This is a proposal for changing the spelling of the French word “crasher” to “cràcher”.

Croissant, Photographed by Jeshoots (CC0)

Croissant, Photographed by Jeshoots (CC0)


English orthography is a traynrek. For example, the letter combination “ough” is pronounced in all of the following ways:

  • /oʊ/1 as in “though” (cf. “toe”)
  • /uː/ as in “through” (cf. “true”)
  • /ʌf/ as in “rough” (cf. “ruffian”)
  • /ɒf/ as in “cough” (cf. “coffin”)
  • /ɔː/ as in “thought” (cf. “taut”)
  • /aʊ/ as in “bough” (cf. “cow”)

French orthography is a relative delight. In French, there is, in most cases,2 a one-to-one correspondence between, on the one hand, one or more letters and, on the other, a pronunciation. For example, “é”, “et”, “es”, and “ai” are consistently pronounced /e/, a vowel that is similar to one in English “gate”. French orthography is consistent with respect to pronunciation.

French has, for many years, borrowed words from English, changing their spellings to various degrees to reflect French orthography. For instance, French borrowed the English term “riding coat” as “redingote” by AD 1725. The spelling of “redingote” perfectly reflects the French pronunciation /ʁə.dɛ̃.ɡɔt/. French orthography does not use the letter combinations “oa” or “ng”, so the absence of these combinations from the French spelling “redingote” is appropriate.

There is an unfortunate exception to this usual practice of orthographic adaption: “crasher”. Derived from the English verb “to crash”, this French word conveys the same meanings as the English word: for a computer program to experience abnormal termination, to attend a party without invitation, and for a plane to hit the ground at high speed, with disastrous consequences for the plane.

The French pronunciation of “crasher” is /kʁa.ʃe/. The sound represented, using the International Phonetic Alphabet, as ʃ is present in both the English and French words. In English, this sound is often spelt “sh”. In French, it is almost always spelled3 “ch”. But not in “crasher”. The French word uses the alien (to French) spelling “sh” for this sound.

This use is unfortunate. A reader of French who is unfamiliar with both this word and English orthography would have no idea how to pronounce the letter combination “sh”.

Proposed Solution

The easiest solution to the problem described above would be to change the spelling of “crasher” to “cracher”. This spelling, though consistent with French orthography, would create a homonym. “Cracher” already means “to spit”. Homonyms are present in French and are therefore admissible. Consider “vers” (“towards”), “vert” (“green”), “ver” (“worm”), and “verre” (“glass (for drinking)”), all pronounced /vɛʁ/. But the goal of this proposal is to reduce confusion. Overloading “cracher” with another meaning would frustrate this goal.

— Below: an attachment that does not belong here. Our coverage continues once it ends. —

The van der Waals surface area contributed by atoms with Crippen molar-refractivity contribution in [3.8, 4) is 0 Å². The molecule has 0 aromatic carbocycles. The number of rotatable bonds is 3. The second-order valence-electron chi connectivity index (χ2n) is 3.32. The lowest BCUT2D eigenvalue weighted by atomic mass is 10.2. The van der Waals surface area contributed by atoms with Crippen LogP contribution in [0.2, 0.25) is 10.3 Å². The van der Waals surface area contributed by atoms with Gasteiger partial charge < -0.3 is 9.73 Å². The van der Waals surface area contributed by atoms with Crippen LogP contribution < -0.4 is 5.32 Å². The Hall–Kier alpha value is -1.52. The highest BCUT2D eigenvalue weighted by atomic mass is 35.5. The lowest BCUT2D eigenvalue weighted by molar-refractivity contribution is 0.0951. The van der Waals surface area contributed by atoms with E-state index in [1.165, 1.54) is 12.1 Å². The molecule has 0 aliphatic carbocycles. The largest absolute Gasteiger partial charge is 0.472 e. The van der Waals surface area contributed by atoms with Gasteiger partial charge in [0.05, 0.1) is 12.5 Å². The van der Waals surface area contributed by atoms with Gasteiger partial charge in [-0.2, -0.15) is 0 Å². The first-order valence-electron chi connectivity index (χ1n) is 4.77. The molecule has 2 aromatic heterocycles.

Fortunately, there is an alternate spelling that is both consistent with French orthography and unambiguously different to “cracher”: “cràcher”. This spelling represents the sound /a/ with “à” rather than “a”. In French orthography, “à”, like “a”, always represents the sound /a/. There is already precedent for using “à” in a disambigutory manner: the word “à”, which means “at”, “to”, “on”, or “from”. The word “a” also exists but means “has”.

This tongue-in-cheek proposal hereby proposes changing the spelling of “crasher” to “cràcher”. This new spelling would be both consistent with French orthography and clearly distinct from the French word for “to spit”.

Another Alternative Considered

The spelling “crâcher”, with a circumflex, would have served the goals described above. Indeed, French already uses the circumflex to prevent homonyms, for example of “sur” (“on”) and “sûr” (“sure”). Most uses in French of the circumflex reflect the loss of the /s/ phoneme, however. Examples are “forêt” (“forest”) and “ancêtre” (“ancestor”). Using a circumflex in this case would result in a different sort of confusion, however. Would the circumflex reflect, a reader might wonder, a lost /s/ phoneme or serve to disambiguate? The proposed solution, using a grave diacritic, avoids this confusion.

Shameless Plug

Though acceptance of my proposal by the Académie Française would fill my heart with joy, my real motive is ulterior. I hope to spur interest in my next iOS app: Conjuguer. This app will allow French learners to browse approximately 6,700 French verbs and study their conjugations. Frequency-of-use data for each verb will help focus the learner’s studies. The app is currently available only as a GitHub repo, but I intend to release a TestFlight beta soon. If this app interests you, please email me at vermontcoder at gmail dot com for an invitation to the beta. Screenshots follow.

Verb List Verb

Verb-Model List Verb Model

Observations De Monsieur Menage Sur La Langue Françoise, Courtesy of Google Books

Observations De Monsieur Menage Sur La Langue Françoise, Courtesy of Google Books

  1. This post uses, here and elsewhere, the International Phonetic Alphabet (IPA) in order to represent phonemes. An exegetical disquisition on the IPA is beyond the scope of this post, but I aver that I am an admirer. 

  2. One exception is the pronunciation of “faisant”: /fə.zɑ̃/, not /fe.zɑ̃/, as spelling suggests. The orthographically consistent spelling of “faisant” would be “fesant”. This lacuna in French’s otherwise admirable orthography reflects an innovation in Parisian pronunciation that prevailed, see above, but that did not affect orthography. 

  3. Use of the spellings “spelt” and “spelled” represent my cri de cœur, or perhaps de guerre, with respect to English orthography. As an aside, I reject the advice of the Chicago Manual of Style and AP Style Guide to stigmatize so-called foreign words with italics or quotation marks, respectively. “Cheese” is a foreign word just as much as “cri de cœur”. No one italicizes “cheese”, and I don’t see a defensible dividing line.